SUNRISE, Fla. — The face, right? You’ve got to protect the face first.
And then it’s easily breakable bones. The forearm, the knees, even the feet.
Really, when it comes to blocking a frozen hockey puck whizzing at you at breakneck speed — and that’s not necessarily a euphemism — it’s best to go into turtle mode and pray it hits a protected body part.
“For sure, there’s a technique to it. I was taught to time up the shot and turn your head,” said Lightning defenseman Ryan McDonagh. “Hopefully, it hits padding, whether it’s an elbow pad or shin guard. Obviously, the pants have a lot of bulk and padding. You appreciate it on those shots.”
Trust me, McDonagh knows. Since the NHL began tracking this sort of thing more than 15 years ago, there’s not a player alive who has blocked more shots during the Stanley Cup playoffs than McDonagh.
He led the Lightning with four blocked shots in Tuesday night’s Game 1 victory against Florida, giving him 386 in his postseason career to move past former Lightning teammate Dan Girardi.
“He brings it every single night, on the (penalty kill) especially, just putting his face in front of every puck. The bruises on his body … it’s just remarkable,” forward Pat Maroon said. “His compete level and his sacrifice for the boys to lay it all out there, especially when there’s a 105 mph slap shot and he’s willing to eat the puck.”
Beyond individual moments, McDonagh has established a standard among Tampa Bay’s defensemen. An ethos, if you will. You’re not going to put your body at risk for every shot that passes your way during an 82-game regular season, but there are moments when it is essential to take one for the team.
And McDonagh has walked that walk. Oftentimes, with a limp.
“He’s always been completely selfless,” said Lightning assistant coach Rob Zettler. “He’s one of the senior guys on our team, and he’s shown the (Mikhail) Sergachevs and the (Erik) Cernaks the commitment it takes to win in this league. You can talk about it as coaches, you can talk about it all you want, but you (need to) see someone doing it, and know it and feel it and know what it’s like to do it.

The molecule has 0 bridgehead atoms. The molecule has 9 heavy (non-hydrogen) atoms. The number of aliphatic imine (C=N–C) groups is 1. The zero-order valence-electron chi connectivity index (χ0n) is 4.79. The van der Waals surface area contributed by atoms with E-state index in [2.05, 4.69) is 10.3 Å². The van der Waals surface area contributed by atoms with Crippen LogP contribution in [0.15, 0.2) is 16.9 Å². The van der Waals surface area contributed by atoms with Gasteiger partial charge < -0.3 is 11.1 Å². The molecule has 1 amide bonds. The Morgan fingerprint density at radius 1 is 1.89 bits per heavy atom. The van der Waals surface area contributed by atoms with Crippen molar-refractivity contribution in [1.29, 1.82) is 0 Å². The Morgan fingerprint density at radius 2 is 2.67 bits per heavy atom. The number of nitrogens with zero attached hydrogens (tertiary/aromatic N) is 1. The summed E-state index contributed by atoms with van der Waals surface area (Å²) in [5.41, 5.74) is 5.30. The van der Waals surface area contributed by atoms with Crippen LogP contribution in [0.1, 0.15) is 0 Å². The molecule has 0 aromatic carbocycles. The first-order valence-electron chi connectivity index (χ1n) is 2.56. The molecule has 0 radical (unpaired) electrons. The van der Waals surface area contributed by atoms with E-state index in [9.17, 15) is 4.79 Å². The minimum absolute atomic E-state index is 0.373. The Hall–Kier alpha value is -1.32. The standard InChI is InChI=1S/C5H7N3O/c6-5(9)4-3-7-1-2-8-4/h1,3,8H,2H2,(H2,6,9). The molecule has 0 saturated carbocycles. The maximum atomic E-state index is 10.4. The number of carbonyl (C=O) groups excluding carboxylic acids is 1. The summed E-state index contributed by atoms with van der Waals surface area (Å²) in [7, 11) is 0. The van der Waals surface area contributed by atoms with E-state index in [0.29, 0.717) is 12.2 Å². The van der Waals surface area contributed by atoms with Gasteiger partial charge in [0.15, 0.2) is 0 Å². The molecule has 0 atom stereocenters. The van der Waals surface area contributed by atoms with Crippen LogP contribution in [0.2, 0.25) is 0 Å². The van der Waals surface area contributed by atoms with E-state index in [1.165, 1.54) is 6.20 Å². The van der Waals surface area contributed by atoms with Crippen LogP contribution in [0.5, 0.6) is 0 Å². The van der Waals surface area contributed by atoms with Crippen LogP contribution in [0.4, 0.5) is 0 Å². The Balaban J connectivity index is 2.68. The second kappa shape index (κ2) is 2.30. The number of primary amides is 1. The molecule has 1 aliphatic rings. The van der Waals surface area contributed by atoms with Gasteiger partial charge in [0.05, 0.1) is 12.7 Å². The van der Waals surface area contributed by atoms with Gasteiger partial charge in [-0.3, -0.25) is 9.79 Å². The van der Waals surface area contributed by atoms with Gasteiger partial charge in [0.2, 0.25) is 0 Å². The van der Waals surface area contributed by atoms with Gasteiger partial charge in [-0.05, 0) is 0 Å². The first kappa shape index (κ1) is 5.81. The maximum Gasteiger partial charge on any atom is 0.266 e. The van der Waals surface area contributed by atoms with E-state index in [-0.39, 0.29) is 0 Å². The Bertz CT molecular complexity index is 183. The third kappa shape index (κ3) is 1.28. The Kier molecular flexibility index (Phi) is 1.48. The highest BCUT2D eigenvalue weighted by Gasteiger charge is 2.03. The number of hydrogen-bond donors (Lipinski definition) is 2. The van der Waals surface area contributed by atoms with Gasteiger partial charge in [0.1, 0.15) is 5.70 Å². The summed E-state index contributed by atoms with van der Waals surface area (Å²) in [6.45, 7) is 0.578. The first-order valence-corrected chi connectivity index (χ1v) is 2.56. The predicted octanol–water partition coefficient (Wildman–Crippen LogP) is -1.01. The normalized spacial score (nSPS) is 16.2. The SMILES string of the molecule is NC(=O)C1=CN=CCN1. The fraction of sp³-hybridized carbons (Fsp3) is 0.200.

“That’s a big deal. When you see a guy of Ryan’s stature doing it, who has been in the league a long time and just continues to do it, why wouldn’t you?”
Case in point:
Holding a 1-0 lead midway through the second period Tuesday, the Panthers went on a power play. Fifteen seconds later, Jonathan Huberdeau launched Florida’s first shot and it was blocked by Anthony Cirelli. Less than a minute later, Huberdeau had another shot blocked by Sergachev.
Goaltender Andrei Vasilevskiy stopped the next three shots, but Florida’s best chance at breaking the game open came with 6:20 remaining in the period. The Lightning were overloaded on the left side of the net when a pass was sent across the ice to Brandon Montour, who was all alone in the faceoff circle.
While Vasilevskiy scrambled vainly to get in position, Cernak skated between Montour and the net and then sprawled on the ice just as the slap shot arrived to hit him — apparently — in the back.
Cernak lay facedown on the ice for several seconds before skating toward the bench and disappearing into the locker room for the rest of the game. (He skated during Wednesday’s practice and is expected to be available for Game 2 on Thursday night.)
A moment like this is often noted by broadcasters but is forgotten by the time a box score is published. For defensemen, however, that type of block is every bit as important as a game-tying score.
And less than three minutes after the Cernak block, the Lightning tied the game when Nikita Kucherov fed Corey Perry on a rush.
“That was a huge, huge turning point, getting through that (penalty) kill without getting hurt on the scoreboard,” McDonagh said. “And (Cernak) felt that one, for sure. He’s one of the best at that, when it comes to commitment and willingness and technique.”
Cernak’s sacrifice was, in a way, a compliment to McDonagh’s influence. Cernak made his NHL debut three months before McDonagh was acquired in a trade, and they spent several years together as linemates. Cernak averaged 0.69 blocks per 60 minutes in his first NHL postseason in 2019 but has averaged 4.8 ever since.
“Does it get contagious? It does. Because, you know, God forbid you watch a guy do it and then you have a chance to do it,” Lightning coach Jon Cooper said. “Guys get in line in that regard. And that’s been the history with us for a number of years now. It’s kind of built into our culture.
“Yeah, it’s tough to come to the bench if you passed up (a chance) to do that.”
Staff writer Eduardo A. Encina contributed to this report.©2022 Tampa Bay Times. Visit tampabay.com. Distributed by Tribune Content Agency, LLC.